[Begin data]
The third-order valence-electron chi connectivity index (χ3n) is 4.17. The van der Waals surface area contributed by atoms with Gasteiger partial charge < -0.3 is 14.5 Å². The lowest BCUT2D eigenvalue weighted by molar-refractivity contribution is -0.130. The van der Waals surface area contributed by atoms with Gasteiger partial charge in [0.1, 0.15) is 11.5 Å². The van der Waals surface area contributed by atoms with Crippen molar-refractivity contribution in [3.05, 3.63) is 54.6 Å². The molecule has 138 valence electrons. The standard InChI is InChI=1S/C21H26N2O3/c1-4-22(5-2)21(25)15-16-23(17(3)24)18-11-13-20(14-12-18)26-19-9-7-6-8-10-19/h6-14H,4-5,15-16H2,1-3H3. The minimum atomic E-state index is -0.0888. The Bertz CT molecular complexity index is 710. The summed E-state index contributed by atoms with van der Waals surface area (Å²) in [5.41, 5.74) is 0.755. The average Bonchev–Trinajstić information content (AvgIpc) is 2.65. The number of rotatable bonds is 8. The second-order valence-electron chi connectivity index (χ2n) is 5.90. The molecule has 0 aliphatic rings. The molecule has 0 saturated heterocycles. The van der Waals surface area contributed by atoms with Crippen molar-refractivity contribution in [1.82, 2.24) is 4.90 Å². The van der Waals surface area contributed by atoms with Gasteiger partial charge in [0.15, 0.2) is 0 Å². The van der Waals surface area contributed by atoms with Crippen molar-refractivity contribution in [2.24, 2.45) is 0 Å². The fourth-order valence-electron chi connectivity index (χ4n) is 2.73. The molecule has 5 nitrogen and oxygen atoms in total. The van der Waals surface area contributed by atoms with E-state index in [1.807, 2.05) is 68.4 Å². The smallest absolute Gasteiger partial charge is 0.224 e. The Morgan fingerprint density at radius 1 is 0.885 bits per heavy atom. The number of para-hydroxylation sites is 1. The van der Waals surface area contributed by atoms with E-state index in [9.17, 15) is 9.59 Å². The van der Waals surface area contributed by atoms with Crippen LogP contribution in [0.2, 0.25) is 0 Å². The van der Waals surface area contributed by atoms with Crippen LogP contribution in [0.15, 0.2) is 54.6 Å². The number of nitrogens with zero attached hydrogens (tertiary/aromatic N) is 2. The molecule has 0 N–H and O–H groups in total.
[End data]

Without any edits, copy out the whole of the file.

The third-order valence-electron chi connectivity index (χ3n) is 4.17. The van der Waals surface area contributed by atoms with Gasteiger partial charge < -0.3 is 14.5 Å². The lowest BCUT2D eigenvalue weighted by molar-refractivity contribution is -0.130. The van der Waals surface area contributed by atoms with Gasteiger partial charge in [0.1, 0.15) is 11.5 Å². The van der Waals surface area contributed by atoms with Crippen molar-refractivity contribution in [3.05, 3.63) is 54.6 Å². The molecule has 138 valence electrons. The standard InChI is InChI=1S/C21H26N2O3/c1-4-22(5-2)21(25)15-16-23(17(3)24)18-11-13-20(14-12-18)26-19-9-7-6-8-10-19/h6-14H,4-5,15-16H2,1-3H3. The minimum atomic E-state index is -0.0888. The Bertz CT molecular complexity index is 710. The summed E-state index contributed by atoms with van der Waals surface area (Å²) in [5.41, 5.74) is 0.755. The average Bonchev–Trinajstić information content (AvgIpc) is 2.65. The number of rotatable bonds is 8. The second-order valence-electron chi connectivity index (χ2n) is 5.90. The molecule has 0 aliphatic rings. The molecule has 0 saturated heterocycles. The van der Waals surface area contributed by atoms with Crippen molar-refractivity contribution in [1.82, 2.24) is 4.90 Å². The van der Waals surface area contributed by atoms with Gasteiger partial charge in [0.15, 0.2) is 0 Å². The van der Waals surface area contributed by atoms with Crippen molar-refractivity contribution in [2.24, 2.45) is 0 Å². The fourth-order valence-electron chi connectivity index (χ4n) is 2.73. The molecule has 5 nitrogen and oxygen atoms in total. The van der Waals surface area contributed by atoms with E-state index in [1.807, 2.05) is 68.4 Å². The smallest absolute Gasteiger partial charge is 0.224 e. The Morgan fingerprint density at radius 1 is 0.885 bits per heavy atom. The number of para-hydroxylation sites is 1. The van der Waals surface area contributed by atoms with E-state index in [9.17, 15) is 9.59 Å². The van der Waals surface area contributed by atoms with Crippen LogP contribution in [0.2, 0.25) is 0 Å². The van der Waals surface area contributed by atoms with Crippen LogP contribution in [0.15, 0.2) is 54.6 Å². The number of nitrogens with zero attached hydrogens (tertiary/aromatic N) is 2. The molecule has 0 N–H and O–H groups in total.